GREEN & GOLD
Australia's homegrown talents right now are our juniors no longer. They've been visibly growing in stature each time we've seen them on the international stage. Daniel Guda of NSW who became Oceania men's singles champion this year continues to impress. Victoria's Sawan Serasinghe whose talent was evident at the 2013 Sydney Youth Olympic Festival took out last October's Sydney International tournament in mixed doubles in a field containing Japanese and Indonesian opponents. Doubles star Gronya Somerville has entered this year's Australian Open with mixed doubles with the same partner she rose through junior ranks, Matthew Chau, and in women's doubles is trying out combining with the the other half of the Sydney International mixed champions, Setyana Mapasa.
POSITIVE PEER PRESSURE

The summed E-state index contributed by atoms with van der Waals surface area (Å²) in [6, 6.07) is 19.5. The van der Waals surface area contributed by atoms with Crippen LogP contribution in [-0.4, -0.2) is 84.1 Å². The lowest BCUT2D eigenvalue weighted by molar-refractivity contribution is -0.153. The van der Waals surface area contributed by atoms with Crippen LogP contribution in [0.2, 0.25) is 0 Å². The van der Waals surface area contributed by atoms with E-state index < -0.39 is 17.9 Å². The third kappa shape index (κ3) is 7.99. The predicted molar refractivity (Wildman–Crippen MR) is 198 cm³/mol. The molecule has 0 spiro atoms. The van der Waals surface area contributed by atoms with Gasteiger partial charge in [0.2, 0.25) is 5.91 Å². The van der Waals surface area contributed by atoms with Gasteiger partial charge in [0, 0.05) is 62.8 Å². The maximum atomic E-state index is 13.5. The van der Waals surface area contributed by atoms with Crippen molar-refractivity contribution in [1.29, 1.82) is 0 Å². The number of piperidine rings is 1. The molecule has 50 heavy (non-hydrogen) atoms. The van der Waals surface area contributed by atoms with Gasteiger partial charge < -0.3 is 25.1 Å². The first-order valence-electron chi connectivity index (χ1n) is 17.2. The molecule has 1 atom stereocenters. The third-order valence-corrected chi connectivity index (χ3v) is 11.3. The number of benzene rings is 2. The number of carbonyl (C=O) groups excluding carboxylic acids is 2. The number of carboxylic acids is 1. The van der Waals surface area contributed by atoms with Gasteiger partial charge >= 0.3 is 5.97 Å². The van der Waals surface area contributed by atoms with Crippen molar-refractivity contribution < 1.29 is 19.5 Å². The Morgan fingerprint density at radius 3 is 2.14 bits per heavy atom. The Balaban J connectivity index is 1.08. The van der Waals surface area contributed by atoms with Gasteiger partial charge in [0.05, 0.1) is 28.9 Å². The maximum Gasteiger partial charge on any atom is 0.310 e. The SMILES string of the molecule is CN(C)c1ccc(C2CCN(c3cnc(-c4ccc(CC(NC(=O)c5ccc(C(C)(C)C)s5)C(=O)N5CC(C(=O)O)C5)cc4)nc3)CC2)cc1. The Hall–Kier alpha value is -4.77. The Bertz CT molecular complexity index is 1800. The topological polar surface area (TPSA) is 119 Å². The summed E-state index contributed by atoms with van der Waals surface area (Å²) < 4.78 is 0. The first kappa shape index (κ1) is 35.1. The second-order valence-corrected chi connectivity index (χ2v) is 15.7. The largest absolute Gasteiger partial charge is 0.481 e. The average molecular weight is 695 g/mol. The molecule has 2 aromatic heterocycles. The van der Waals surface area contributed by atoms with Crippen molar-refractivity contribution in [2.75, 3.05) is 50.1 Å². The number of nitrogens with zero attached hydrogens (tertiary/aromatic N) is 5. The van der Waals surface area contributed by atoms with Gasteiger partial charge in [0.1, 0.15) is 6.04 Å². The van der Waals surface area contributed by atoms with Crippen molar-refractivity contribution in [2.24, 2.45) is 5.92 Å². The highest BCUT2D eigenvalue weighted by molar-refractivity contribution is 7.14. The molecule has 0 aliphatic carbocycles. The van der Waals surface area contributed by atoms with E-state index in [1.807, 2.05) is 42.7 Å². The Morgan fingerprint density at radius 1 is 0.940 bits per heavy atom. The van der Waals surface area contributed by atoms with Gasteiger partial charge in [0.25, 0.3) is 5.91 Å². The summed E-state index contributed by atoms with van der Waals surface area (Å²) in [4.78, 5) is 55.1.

With the Australian Open as of its SuperSeries debut surging to becoming the second richest tournament in the world and its reputation growing as evidenced in this its second year attracting density of entries from the top 10 in every badminton discipline, what does that mean for the Australians competing? In practical terms, Aussies are jostling for fewer spots to be able to qualify for the main draw and getting onto the qualification day roster itself remains uncertain until the draw is known on May 5. As far as inspiration goes, the timing has never been better. Being in the company and surrounded by those of a higher level will raise our players aspirations as well as their extract unknown greater qualities within themselves. No doubt Daniel Guda would agree.